San Antonio in Bexar County, Texas — The American South (West South Central)
Main Plaza - Plaza de las Islas
1730 - 1890
— A Pedestrian Place —
Spanish urban planners in the New World knew how to create a vibrant community: its two interconnected building blocks were a cathedral and a plaza. This spatial structure compelled the citizens of New Spain to revolve around a civic center, timing their movements to the comings and goings of their neighbors with whom they worked, played, and prayed.
The 1730 plan for San Fernando de Bexar (San Antonio) drew on this tradition, beginning with the iglesia, the town’s 18th-century church that later became a cathedral. From its front door, surveyors marked off Plaza de las Islas (Main Plaza) and a set of radiating streets along whose flanks government buildings, stores, and individual housing would be built. The whole plaza was locked in a grid, forming "a cross with the church as a center.”
This circulatory pattern stimulated a robust street life, especially in the plaza. Its open-aired expanse was crowded with religious festivals, political rallies, military formations, and civilian parades. Amid its dust rose the noise of merchants and shoppers haggling and gossiping, of people dancing and mules braying. Plaza de las Islas, this dynamic, intimate, and walking landscape was the city’s communal core until the late 19th-century arrival of streetcars, which started pulling people away from the plaza.
Topics. This historical marker is listed in these topic lists: Churches & Religion • Colonial Era • Parks & Recreational Areas • Settlements & Settlers.
Location. 29° 25.489′ N, 98° 29.589′ W. Marker is in San Antonio, Texas, in Bexar County. Marker is at the intersection of East Commerce Street and Soledad Street, on the left when traveling west on East Commerce Street. Marker is located at the northeast corner of Main Plaza, by the sidewalk, near the intersection. Touch for map. Marker is at or near this postal address: 115 North Main Avenue, San Antonio TX 78205, United States of America. Touch for directions.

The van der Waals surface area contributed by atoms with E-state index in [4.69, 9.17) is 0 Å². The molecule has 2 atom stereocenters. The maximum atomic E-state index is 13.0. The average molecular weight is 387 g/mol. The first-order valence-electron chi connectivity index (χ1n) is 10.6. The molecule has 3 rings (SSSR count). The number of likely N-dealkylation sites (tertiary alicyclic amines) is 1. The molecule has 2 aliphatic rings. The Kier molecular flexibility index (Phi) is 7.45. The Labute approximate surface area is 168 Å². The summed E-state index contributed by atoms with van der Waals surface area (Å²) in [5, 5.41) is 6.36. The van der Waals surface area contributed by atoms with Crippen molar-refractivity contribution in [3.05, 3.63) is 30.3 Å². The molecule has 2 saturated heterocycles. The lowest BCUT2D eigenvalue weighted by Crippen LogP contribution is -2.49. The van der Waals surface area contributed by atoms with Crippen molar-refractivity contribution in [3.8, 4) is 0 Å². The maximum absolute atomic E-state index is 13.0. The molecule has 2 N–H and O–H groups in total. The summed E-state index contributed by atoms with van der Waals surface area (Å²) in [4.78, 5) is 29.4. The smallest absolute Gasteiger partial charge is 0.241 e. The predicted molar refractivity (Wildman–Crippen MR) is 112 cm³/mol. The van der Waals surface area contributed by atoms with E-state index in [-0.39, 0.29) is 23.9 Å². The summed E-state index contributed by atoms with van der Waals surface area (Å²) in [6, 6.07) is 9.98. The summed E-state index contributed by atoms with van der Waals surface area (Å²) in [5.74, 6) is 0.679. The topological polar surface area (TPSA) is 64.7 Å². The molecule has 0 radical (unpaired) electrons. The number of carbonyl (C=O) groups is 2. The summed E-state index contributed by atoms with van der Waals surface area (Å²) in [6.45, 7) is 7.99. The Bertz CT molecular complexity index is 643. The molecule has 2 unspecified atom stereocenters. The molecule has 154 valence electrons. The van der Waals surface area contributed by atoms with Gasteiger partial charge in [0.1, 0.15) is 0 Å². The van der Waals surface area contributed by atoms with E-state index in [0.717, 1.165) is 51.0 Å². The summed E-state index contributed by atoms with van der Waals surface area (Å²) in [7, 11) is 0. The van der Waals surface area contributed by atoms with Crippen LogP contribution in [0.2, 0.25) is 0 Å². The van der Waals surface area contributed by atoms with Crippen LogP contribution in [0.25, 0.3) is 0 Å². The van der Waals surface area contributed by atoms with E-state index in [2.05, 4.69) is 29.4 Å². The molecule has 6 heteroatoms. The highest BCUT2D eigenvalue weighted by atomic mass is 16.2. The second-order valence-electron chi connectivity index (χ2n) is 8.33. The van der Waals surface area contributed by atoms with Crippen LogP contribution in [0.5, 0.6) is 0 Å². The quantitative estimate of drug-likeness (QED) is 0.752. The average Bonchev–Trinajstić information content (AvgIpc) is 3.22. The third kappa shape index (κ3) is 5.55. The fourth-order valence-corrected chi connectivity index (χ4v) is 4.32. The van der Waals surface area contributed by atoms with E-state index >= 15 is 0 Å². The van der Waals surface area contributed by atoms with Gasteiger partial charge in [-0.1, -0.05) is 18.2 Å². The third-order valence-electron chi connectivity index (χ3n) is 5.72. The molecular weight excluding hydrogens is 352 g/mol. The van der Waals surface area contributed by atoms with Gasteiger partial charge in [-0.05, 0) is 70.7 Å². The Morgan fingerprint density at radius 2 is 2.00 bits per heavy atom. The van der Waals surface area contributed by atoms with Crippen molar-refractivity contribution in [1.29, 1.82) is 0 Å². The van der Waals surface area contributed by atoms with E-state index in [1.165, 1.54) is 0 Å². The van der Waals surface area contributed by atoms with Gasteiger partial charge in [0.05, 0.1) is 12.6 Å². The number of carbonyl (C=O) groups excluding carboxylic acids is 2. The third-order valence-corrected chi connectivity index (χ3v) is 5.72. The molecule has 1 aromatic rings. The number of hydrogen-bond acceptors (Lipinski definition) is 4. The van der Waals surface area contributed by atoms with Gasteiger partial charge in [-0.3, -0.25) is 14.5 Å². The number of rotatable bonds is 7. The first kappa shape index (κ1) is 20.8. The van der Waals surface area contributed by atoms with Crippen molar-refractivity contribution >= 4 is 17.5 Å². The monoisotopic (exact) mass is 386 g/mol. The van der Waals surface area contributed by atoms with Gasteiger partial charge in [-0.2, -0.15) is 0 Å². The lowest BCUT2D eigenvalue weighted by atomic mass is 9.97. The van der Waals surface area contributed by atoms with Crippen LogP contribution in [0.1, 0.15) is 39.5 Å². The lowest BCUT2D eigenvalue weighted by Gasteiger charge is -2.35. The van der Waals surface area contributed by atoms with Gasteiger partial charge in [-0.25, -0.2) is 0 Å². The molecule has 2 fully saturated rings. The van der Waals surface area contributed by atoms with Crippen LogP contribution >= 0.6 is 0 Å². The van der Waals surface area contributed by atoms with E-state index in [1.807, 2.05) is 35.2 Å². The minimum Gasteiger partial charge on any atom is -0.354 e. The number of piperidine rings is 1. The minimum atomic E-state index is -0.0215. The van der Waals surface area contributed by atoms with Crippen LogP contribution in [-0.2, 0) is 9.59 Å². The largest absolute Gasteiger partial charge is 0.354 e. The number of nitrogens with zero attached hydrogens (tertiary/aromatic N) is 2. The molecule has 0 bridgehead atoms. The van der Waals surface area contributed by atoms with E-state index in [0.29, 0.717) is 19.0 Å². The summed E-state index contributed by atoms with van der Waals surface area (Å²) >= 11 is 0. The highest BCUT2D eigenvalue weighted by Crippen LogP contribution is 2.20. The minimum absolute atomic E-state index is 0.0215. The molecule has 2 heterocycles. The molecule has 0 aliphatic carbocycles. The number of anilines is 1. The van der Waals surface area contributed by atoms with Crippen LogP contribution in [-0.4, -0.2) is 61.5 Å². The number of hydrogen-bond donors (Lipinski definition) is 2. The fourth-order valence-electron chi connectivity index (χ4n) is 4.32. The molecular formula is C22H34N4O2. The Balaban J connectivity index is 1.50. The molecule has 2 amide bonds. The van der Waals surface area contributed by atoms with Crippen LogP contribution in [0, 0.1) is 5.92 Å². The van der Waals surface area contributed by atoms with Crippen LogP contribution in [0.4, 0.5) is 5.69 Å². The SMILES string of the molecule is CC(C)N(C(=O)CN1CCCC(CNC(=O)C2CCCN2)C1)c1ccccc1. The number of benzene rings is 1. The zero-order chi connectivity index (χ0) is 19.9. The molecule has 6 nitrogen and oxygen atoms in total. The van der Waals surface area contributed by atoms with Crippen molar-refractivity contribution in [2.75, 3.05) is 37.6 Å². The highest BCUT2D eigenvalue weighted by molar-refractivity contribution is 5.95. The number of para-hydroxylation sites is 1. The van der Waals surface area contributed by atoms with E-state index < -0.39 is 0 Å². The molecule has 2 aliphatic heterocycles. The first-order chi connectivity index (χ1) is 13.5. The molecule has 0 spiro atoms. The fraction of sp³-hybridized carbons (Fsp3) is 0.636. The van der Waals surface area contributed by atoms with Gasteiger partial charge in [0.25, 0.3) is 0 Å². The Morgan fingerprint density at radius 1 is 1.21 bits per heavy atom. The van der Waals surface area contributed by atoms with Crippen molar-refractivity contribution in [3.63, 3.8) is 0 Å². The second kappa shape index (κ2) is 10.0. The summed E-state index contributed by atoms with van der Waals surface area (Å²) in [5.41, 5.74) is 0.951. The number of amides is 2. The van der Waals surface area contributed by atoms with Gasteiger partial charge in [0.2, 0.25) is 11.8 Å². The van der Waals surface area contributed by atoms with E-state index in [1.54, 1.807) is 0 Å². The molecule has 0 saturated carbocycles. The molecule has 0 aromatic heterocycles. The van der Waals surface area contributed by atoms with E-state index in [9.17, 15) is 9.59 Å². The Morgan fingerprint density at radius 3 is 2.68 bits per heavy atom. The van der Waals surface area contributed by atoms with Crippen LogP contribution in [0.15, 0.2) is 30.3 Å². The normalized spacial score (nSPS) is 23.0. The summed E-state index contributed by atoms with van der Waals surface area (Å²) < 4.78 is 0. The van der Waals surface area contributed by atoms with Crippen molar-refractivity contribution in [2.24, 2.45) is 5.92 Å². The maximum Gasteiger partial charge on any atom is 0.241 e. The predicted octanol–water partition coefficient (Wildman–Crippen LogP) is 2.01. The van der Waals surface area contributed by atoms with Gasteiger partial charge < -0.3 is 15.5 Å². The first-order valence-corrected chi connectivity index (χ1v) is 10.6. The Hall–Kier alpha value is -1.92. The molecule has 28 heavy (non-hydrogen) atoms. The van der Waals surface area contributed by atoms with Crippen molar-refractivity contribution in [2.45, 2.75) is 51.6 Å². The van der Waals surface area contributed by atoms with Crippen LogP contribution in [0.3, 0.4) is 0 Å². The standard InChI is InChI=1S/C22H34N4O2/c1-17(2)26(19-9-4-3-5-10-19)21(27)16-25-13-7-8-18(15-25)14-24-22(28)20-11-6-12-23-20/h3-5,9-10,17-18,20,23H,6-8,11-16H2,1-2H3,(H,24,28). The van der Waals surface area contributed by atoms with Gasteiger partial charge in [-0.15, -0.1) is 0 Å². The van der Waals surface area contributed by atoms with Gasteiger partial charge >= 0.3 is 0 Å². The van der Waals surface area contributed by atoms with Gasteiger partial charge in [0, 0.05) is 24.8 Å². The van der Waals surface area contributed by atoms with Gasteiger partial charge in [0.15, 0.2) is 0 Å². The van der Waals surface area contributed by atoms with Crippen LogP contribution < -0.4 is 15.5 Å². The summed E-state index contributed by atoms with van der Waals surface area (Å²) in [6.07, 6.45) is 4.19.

Other nearby markers. At least 8 other markers are within walking distance of this marker. Perote Prisoners (within shouting distance of this marker); Council House (within shouting distance of this marker); The Casas Reales (within shouting distance of this marker); Civil War Centennial 1861 - 1961 (within shouting distance of this marker); The Woll Invasion (within shouting distance of this marker); General David E. Twiggs (within shouting distance of this marker); T.C. Frost and the Frost Bank (within shouting distance of this marker); San Antonio River Walk (within shouting distance of this marker). Touch for a list and map of all markers in San Antonio.
More about this marker. Marker consists of a large, multi-paneled historical mural with text, mounted on the north side of the building at the northeast corner of Main Plaza.
Also see . . .
1. Main Plaza - Plaza de las Islas - History.
Long the spiritual heart, government center, and social hub of San Antonio, Plaza de las Islas (Main Plaza) began to lose its centrality in the late nineteenth century. Railroads and trolleys reorganized the city's commercial (Submitted on June 3, 2018, by Cosmos Mariner of Cape Canaveral, Florida.)
2. Main Plaza: San Antonio, Texas.
Main Plaza was the site of the first civil settlement in Texas. The plaza was locked in a grid, with plans to build government buildings, and housing along radiating streets with the cathedral in the center. Established in 1731 as "the Villa de San Fernando" by the Spanish Settlers from the Canary Islands. On the northeast side of the plaza is a plaque that marks the exact location where women and children were taken to safety during the Battle of the Alamo. Two buildings bordering Main Plaza are a part of the National Register of Historical Places : San Fernando Cathedral (1755), and Bexar County Courthouse (1896). (Submitted on June 3, 2018, by Cosmos Mariner of Cape Canaveral, Florida.)
3. Imagine Plaza de las Islas 300 Year Ago . . .
In 1573 the King of Spain, Philip II, decreed an extensive set of rules for the building of towns and cities in the Americas, known as “The Law of the Indies.” While these rules applied to many facets of colonial life, their main legacy has been the planning of Latin American cities. The Law of the Indies (Submitted on June 3, 2018, by Cosmos Mariner of Cape Canaveral, Florida.)
Credits. This page was last revised on June 4, 2018. It was originally submitted on June 3, 2018, by Cosmos Mariner of Cape Canaveral, Florida. This page has been viewed 117 times since then and 22 times this year. Photos: 1, 2, 3, 4, 5, 6. submitted on June 3, 2018, by Cosmos Mariner of Cape Canaveral, Florida. • Andrew Ruppenstein was the editor who published this page.